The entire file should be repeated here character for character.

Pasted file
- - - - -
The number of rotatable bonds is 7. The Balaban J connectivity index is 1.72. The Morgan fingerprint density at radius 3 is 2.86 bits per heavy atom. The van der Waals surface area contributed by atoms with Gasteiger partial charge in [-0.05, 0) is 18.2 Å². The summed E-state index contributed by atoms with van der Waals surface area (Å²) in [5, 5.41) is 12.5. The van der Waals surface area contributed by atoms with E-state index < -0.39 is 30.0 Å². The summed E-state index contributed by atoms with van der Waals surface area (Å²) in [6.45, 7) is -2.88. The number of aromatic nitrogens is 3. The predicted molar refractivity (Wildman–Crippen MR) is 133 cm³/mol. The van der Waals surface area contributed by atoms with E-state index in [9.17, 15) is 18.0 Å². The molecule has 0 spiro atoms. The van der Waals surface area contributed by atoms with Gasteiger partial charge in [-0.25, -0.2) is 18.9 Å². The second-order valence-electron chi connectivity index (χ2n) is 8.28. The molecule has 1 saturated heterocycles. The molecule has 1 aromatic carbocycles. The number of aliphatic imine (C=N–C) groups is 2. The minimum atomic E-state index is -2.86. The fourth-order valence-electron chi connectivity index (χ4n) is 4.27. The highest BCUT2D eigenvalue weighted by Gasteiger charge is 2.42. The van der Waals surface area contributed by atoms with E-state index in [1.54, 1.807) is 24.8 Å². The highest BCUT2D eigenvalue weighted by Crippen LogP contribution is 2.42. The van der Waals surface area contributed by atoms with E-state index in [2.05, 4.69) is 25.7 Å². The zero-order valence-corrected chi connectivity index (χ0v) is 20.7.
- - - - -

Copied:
The number of rotatable bonds is 7. The Balaban J connectivity index is 1.72. The Morgan fingerprint density at radius 3 is 2.86 bits per heavy atom. The van der Waals surface area contributed by atoms with Gasteiger partial charge in [-0.05, 0) is 18.2 Å². The summed E-state index contributed by atoms with van der Waals surface area (Å²) in [5, 5.41) is 12.5. The van der Waals surface area contributed by atoms with E-state index < -0.39 is 30.0 Å². The summed E-state index contributed by atoms with van der Waals surface area (Å²) in [6.45, 7) is -2.88. The number of aromatic nitrogens is 3. The predicted molar refractivity (Wildman–Crippen MR) is 133 cm³/mol. The van der Waals surface area contributed by atoms with E-state index in [9.17, 15) is 18.0 Å². The molecule has 0 spiro atoms. The van der Waals surface area contributed by atoms with Gasteiger partial charge in [-0.25, -0.2) is 18.9 Å². The second-order valence-electron chi connectivity index (χ2n) is 8.28. The molecule has 1 saturated heterocycles. The molecule has 1 aromatic carbocycles. The number of aliphatic imine (C=N–C) groups is 2. The minimum atomic E-state index is -2.86. The fourth-order valence-electron chi connectivity index (χ4n) is 4.27. The highest BCUT2D eigenvalue weighted by Gasteiger charge is 2.42. The van der Waals surface area contributed by atoms with E-state index in [1.54, 1.807) is 24.8 Å². The highest BCUT2D eigenvalue weighted by Crippen LogP contribution is 2.42. The van der Waals surface area contributed by atoms with E-state index in [2.05, 4.69) is 25.7 Å². The zero-order valence-corrected chi connectivity index (χ0v) is 20.7.